Thus, your Calcitriol levels in your tissues may be quite different than that found in your serum.

So, any reccomendations for Vitamin D (Calcidriol) levels by your doctor is not based on the optimum to maintain immune system homeostasis.
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Sun exposure, vitamin D may lower risk of multiple sclerosis

Postby MSUK » Tue Feb 08, 2011 12:29 am

Image


People who spend more time in the sun and those with higher vitamin D levels may be less likely to develop multiple sclerosis (MS), according to a study published in the February 8, 2011, print issue of Neurology®,the medical journal of the American Academy of Neurology. MS is a chronic disease of the brain and spinal cord, usually with recurrent flare-ups of symptoms. It is often preceded by a first episode (or event) of similar symptoms lasting days to weeks.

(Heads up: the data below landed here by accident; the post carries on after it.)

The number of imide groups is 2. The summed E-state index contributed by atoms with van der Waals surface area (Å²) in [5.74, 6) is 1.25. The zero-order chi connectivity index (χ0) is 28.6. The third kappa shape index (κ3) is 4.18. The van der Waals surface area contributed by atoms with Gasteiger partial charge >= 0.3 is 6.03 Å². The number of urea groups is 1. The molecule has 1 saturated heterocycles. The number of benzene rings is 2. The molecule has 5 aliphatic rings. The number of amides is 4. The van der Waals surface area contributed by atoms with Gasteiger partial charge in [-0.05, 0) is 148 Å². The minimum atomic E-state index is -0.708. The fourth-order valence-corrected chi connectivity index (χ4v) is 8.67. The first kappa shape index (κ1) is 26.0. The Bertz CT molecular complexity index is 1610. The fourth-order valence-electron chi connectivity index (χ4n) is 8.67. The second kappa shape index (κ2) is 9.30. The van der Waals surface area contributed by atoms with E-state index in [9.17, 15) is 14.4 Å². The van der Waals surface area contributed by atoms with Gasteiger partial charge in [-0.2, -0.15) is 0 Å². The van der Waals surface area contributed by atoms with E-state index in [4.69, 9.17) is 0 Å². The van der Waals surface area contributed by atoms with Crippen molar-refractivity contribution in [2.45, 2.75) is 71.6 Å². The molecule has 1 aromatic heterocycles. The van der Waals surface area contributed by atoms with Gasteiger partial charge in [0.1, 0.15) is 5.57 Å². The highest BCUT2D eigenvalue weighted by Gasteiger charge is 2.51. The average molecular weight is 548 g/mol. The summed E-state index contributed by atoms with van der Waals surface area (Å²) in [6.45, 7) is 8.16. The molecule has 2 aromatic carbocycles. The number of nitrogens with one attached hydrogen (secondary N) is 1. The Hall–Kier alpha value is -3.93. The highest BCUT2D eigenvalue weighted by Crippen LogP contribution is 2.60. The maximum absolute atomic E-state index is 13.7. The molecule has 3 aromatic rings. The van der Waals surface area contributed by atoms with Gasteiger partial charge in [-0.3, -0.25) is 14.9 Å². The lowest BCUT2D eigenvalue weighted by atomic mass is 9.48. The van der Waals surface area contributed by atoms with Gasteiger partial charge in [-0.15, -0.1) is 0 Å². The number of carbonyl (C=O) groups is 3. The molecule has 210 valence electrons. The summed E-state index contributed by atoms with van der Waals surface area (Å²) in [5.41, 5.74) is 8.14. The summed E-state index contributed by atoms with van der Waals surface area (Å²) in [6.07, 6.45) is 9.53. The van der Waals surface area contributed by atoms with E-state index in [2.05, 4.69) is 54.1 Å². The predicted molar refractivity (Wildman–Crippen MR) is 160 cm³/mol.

“Previous studies have found similar results, but this is the first study to look at people who have just had the first symptoms of MS and haven’t even been diagnosed with the disease yet,” said study author Robyn Lucas, PhD, of Australian National University in Canberra. “Other studies have looked at people who already have MS — then it’s hard to know whether having the disease led them to change their habits in the sun or in their diet.”.... Read More - http://www.msrc.co.uk/index.cfm/fuseact ... ageid/1334
MS-UK - http://www.ms-uk.org/
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Postby CVfactor » Wed Feb 09, 2011 6:37 pm

All,

Here is further evidence that local metabolizm of 1,25-dihydroxyvitamin D